FEBRUARY 05, 2008
A veteran Pennsylvania legislator who initially denied creating fake taxpayer-funded jobs for two relatives has admitted that he did in fact commit the felonies, which also violate the portion of the state Ethics Act that forbids hiring family members.
The longtime Democratic state representative from western Pennsylvania, Frank LaGrotta, pleaded guilty this week to the conflict-of-interest charges for putting his sister and niece on his legislative payroll as ghost employees who did nothing yet collected hefty state salaries.
LaGrotta was sentenced to six months of house arrest, probation and community service and he was ordered to pay nearly $30,000 restitution as well as a $10,000 fine. Although he pleaded guilty to a pair of felonies, he will not have to forfeit his lucrative state pension accrued during two decades of public service.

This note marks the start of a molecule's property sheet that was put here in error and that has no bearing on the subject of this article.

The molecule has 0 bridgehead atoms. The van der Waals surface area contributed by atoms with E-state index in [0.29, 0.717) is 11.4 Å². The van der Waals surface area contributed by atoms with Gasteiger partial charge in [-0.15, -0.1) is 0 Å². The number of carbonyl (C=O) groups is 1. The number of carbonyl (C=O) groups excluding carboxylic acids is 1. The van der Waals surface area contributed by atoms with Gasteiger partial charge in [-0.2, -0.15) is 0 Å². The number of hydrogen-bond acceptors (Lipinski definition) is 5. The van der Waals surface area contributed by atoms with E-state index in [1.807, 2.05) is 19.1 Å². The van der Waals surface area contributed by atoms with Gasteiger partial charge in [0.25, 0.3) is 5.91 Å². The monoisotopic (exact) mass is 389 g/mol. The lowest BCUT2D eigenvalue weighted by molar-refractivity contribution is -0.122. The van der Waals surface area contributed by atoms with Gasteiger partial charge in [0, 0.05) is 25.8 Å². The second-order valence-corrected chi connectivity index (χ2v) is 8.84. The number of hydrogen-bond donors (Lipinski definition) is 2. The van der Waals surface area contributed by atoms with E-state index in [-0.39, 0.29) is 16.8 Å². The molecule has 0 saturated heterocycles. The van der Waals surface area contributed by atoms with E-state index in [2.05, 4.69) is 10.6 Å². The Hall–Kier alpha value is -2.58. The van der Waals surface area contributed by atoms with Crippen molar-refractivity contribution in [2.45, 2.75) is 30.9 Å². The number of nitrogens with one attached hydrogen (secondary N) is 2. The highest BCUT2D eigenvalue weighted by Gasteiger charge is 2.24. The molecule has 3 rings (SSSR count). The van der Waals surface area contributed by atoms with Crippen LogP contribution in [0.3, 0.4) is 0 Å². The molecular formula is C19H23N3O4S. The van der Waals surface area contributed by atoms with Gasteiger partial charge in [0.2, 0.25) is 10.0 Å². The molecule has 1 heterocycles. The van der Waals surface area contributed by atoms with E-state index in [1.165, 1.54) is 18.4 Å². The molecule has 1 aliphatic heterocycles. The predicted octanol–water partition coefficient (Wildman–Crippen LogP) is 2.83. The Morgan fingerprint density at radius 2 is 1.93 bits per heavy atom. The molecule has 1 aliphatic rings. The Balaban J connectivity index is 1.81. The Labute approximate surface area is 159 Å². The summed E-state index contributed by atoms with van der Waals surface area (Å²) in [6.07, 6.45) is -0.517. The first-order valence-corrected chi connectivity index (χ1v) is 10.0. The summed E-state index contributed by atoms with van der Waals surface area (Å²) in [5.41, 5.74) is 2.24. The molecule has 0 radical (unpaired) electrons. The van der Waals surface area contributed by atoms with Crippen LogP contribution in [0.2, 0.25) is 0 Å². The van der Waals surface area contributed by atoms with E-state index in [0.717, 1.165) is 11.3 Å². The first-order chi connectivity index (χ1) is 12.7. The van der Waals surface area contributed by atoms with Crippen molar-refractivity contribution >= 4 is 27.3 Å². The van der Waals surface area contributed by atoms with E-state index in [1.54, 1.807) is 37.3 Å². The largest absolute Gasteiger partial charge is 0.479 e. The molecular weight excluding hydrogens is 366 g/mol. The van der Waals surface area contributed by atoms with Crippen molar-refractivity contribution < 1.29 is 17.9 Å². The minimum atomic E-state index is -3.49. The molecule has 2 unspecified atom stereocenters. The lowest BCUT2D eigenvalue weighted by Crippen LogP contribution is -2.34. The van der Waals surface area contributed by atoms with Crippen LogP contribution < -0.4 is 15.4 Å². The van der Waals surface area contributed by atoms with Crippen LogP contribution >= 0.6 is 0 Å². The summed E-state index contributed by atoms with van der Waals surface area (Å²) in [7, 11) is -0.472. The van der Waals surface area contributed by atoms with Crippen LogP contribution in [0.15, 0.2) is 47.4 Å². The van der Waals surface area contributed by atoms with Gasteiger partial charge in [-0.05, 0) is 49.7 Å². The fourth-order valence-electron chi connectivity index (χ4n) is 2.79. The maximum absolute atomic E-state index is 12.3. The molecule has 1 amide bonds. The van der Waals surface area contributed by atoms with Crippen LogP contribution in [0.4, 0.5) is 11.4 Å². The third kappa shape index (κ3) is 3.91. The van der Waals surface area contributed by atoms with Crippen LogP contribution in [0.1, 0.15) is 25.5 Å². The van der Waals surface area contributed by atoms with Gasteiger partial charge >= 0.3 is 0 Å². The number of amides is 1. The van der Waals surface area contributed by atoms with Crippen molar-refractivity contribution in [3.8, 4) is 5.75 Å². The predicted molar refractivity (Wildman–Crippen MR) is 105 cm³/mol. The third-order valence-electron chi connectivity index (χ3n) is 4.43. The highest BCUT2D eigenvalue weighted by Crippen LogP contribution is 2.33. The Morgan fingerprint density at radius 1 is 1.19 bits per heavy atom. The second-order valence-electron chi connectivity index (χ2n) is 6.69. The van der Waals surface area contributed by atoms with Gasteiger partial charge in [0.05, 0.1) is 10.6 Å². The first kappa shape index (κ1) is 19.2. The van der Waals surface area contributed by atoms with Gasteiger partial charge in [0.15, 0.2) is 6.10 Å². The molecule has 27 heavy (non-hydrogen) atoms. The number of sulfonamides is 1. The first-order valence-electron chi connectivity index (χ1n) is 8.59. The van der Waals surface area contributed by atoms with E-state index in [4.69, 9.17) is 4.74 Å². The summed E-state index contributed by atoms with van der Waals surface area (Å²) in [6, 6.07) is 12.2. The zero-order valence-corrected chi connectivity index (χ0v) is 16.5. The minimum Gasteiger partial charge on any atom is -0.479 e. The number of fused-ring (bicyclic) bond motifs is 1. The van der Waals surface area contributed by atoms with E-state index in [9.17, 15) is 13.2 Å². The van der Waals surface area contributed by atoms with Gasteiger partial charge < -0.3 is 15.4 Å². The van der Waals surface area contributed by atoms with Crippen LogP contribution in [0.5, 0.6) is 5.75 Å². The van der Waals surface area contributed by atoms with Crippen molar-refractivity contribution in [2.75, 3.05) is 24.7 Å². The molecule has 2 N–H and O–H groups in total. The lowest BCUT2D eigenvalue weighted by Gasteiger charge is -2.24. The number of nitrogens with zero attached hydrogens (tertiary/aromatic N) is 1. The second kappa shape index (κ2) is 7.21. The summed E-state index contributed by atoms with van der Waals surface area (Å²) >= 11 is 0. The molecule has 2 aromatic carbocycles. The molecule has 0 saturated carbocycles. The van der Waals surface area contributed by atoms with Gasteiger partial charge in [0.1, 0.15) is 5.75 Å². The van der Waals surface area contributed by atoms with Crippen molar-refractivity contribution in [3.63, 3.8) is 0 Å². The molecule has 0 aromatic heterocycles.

Last fall a state grand jury investigating public corruption charged LaGrotta with hiring his school teacher sister and her daughter for nonexistent work during his final year in the state House of Representatives. For nearly a year the disgraced lawmaker denied the charges, but finally confessed because prosecutors had concrete evidence and he faced a decade in prison.
After entering a guilty plea in a Dauphin County Courthouse this week, LaGrotta apologized to the people of Pennsylvania and said he took full responsibility. He actually got caught during a broader investigation into the widespread practice of legislators illegally paying their staff taxpayer-funded bonuses to do political work.
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